Paper - The human conceptus during the first two weeks of gestation

From Embryology
Embryology - 20 Aug 2019    Facebook link Pinterest link Twitter link  Expand to Translate  
Google Translate - select your language from the list shown below (this will open a new external page)

العربية | català | 中文 | 中國傳統的 | français | Deutsche | עִברִית | हिंदी | bahasa Indonesia | italiano | 日本語 | 한국어 | မြန်မာ | Pilipino | Polskie | português | ਪੰਜਾਬੀ ਦੇ | Română | русский | Español | Swahili | Svensk | ไทย | Türkçe | اردو | ייִדיש | Tiếng Việt    These external translations are automated and may not be accurate. (More? About Translations)

Rock J. and Hertig AT. The human conceptus during the first two weeks of gestation. (1948) Amer. J. Obstet. Gynecol, 55: 6-17. PMID 18918949

Online Editor 
Mark Hill.jpg
This historic 1949 paper describes early human development in week 1 and 2. Draft only.


See also: Rock J. and Hertig AT. Two human ova of the previous stage, having an ovulation age of about eleven and twelve days respectively. (1941) Contrib. Embryol., Carnegie Inst. Wash. Publ.525, 29: 127-156.

Rock J. and Hertig AT. Some aspects of early human development. (1942) Amer. f. Obstet. Gynecol, 44: 973-983.

Hertig AT. and Rock J. Two human ova of the pre-villous stage, having a developmental age of about seven and nine days respectively. (1945) Contrib. Embryol., Carnegie Inst. Wash. Publ. 557, 31: 65-84.

Hertig AT. and Rock J. On a normal human ovum not over 7.5 days of age. (1945) Anat. Rec, 91: 281.

Hertig AT. and Rock J. On a normal ovum of approximately 9 to 10 days of age. (1945) Anat. Rec, 91: 281.


Week 1 Links: stage 1 | stage 2 | stage 3 | menstrual cycle | fertilization | zygote | morula | blastocyst | Lecture - Fertilization | meiosis | mitosis | Lecture - Week 1 and 2 | menstrual cycle | oocyte | spermatozoa | twinning | Genetic risk maternal age | Trisomy 21 | Trisomy 18 | Trisomy 13 | hydatidiform mole | GA week 3
Week 2 Links: stage 4 | stage 5 | stage 6 | Lecture - Week 1 and 2 | implantation | trophoblast | human chorionic gonadotropin | pregnancy test | twinning | Category:Week 2 | GA week 4
Historic Disclaimer - information about historic embryology pages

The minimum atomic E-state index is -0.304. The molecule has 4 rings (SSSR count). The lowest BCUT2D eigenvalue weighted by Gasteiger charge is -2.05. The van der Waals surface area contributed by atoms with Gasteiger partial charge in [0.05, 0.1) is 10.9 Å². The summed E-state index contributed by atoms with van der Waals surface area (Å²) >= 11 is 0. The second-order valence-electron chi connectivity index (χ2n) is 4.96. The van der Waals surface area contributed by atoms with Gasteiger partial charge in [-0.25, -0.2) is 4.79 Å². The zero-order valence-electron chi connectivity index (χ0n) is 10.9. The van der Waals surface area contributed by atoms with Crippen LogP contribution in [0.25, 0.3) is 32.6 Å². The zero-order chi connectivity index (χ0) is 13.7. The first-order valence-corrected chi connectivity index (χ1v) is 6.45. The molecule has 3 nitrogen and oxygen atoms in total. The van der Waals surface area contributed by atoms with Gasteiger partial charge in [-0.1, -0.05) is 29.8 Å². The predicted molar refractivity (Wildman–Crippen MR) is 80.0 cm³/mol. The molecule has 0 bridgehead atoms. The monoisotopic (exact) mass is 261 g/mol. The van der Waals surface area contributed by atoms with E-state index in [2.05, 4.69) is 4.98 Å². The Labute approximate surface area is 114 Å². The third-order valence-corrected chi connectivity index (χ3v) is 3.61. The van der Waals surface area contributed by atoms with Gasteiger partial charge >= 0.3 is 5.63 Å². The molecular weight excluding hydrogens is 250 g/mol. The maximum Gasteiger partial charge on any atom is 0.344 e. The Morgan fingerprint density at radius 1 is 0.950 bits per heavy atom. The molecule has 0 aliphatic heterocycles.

Mark Hill.jpg
Pages where the terms "Historic Textbook" and "Historic Embryology" appear on this site, and sections within pages where this disclaimer appears, indicate that the content and scientific understanding are specific to the time of publication. This means that while some scientific descriptions are still accurate, the terminology and interpretation of the developmental mechanisms reflect the understanding at the time of original publication and those of the preceding periods, these terms and interpretations may not reflect our current scientific understanding.     (More? Embryology History | Historic Embryology Papers)

The Human Conceptus during the First Two Weeks of Gestation

John Charles Rock
John Charles Rock (1890-1984)
Arthur T Hertig
Arthur Tremain Hertig (1904-1990)

John Rock and Arthur T . Hertig


Free Hospital for Women, Brookline, Mass., Departments of Pathology, Obstetrics and Gynecology, Harvard Medical School and Department of Embryology, Carnegie Institution of Washington.

Introduction

The youngest human embryo was conceived, not naturally in the Fallopian tube of its mother, but in a watch glass in the laboratory. It was the last of a series of almost 800 eggs. all recovered from ovarian tissue, of which 138 were exposed by Mrs. Miriam F. Menkin and me to human spermatozoa in about 1 c.c. of Ringer-Locke's Solution. After a pencil drawing was made of this two-cell individual, it was regrettably lost. A few days later , however, another egg similarly treated began its personal existence by changing from a single cell that had been part of the maternal tissue into a two-cell autonomous structure (Fig. 1, A.). Because none had been seen to do likewise without spermatozoa, and there were spermatozoa within the zona pellucida, it was probable that this two-cell organism is the result of conjugation of the male and female components. Some weeks later, similar procedures resulted in the production of two ova in the three-cell stage.





Cite this page: Hill, M.A. (2019, August 20) Embryology Paper - The human conceptus during the first two weeks of gestation. Retrieved from https://embryology.med.unsw.edu.au/embryology/index.php/Paper_-_The_human_conceptus_during_the_first_two_weeks_of_gestation

What Links Here?
© Dr Mark Hill 2019, UNSW Embryology ISBN: 978 0 7334 2609 4 - UNSW CRICOS Provider Code No. 00098G